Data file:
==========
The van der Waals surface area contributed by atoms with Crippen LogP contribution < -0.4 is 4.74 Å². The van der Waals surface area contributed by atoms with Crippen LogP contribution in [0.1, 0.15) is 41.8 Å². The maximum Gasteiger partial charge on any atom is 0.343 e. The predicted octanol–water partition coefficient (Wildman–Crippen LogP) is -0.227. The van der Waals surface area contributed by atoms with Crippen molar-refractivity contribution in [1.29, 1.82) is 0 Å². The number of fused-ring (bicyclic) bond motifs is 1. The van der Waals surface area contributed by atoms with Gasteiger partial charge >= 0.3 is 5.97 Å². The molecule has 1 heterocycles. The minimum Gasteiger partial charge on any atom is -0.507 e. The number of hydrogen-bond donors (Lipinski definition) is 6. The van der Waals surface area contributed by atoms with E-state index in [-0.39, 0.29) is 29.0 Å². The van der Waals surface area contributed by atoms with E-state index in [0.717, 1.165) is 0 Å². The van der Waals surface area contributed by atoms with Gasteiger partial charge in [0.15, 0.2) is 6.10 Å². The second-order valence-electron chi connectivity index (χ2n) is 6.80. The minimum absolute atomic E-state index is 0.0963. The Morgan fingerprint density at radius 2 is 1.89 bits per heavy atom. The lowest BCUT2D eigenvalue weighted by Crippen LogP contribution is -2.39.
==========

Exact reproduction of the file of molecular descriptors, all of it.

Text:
The van der Waals surface area contributed by atoms with Crippen LogP contribution < -0.4 is 4.74 Å². The van der Waals surface area contributed by atoms with Crippen LogP contribution in [0.1, 0.15) is 41.8 Å². The maximum Gasteiger partial charge on any atom is 0.343 e. The predicted octanol–water partition coefficient (Wildman–Crippen LogP) is -0.227. The van der Waals surface area contributed by atoms with Crippen molar-refractivity contribution in [1.29, 1.82) is 0 Å². The number of fused-ring (bicyclic) bond motifs is 1. The van der Waals surface area contributed by atoms with Gasteiger partial charge >= 0.3 is 5.97 Å². The molecule has 1 heterocycles. The minimum Gasteiger partial charge on any atom is -0.507 e. The number of hydrogen-bond donors (Lipinski definition) is 6. The van der Waals surface area contributed by atoms with E-state index in [-0.39, 0.29) is 29.0 Å². The van der Waals surface area contributed by atoms with E-state index in [0.717, 1.165) is 0 Å². The van der Waals surface area contributed by atoms with Gasteiger partial charge in [0.15, 0.2) is 6.10 Å². The second-order valence-electron chi connectivity index (χ2n) is 6.80. The minimum absolute atomic E-state index is 0.0963. The Morgan fingerprint density at radius 2 is 1.89 bits per heavy atom. The lowest BCUT2D eigenvalue weighted by Crippen LogP contribution is -2.39.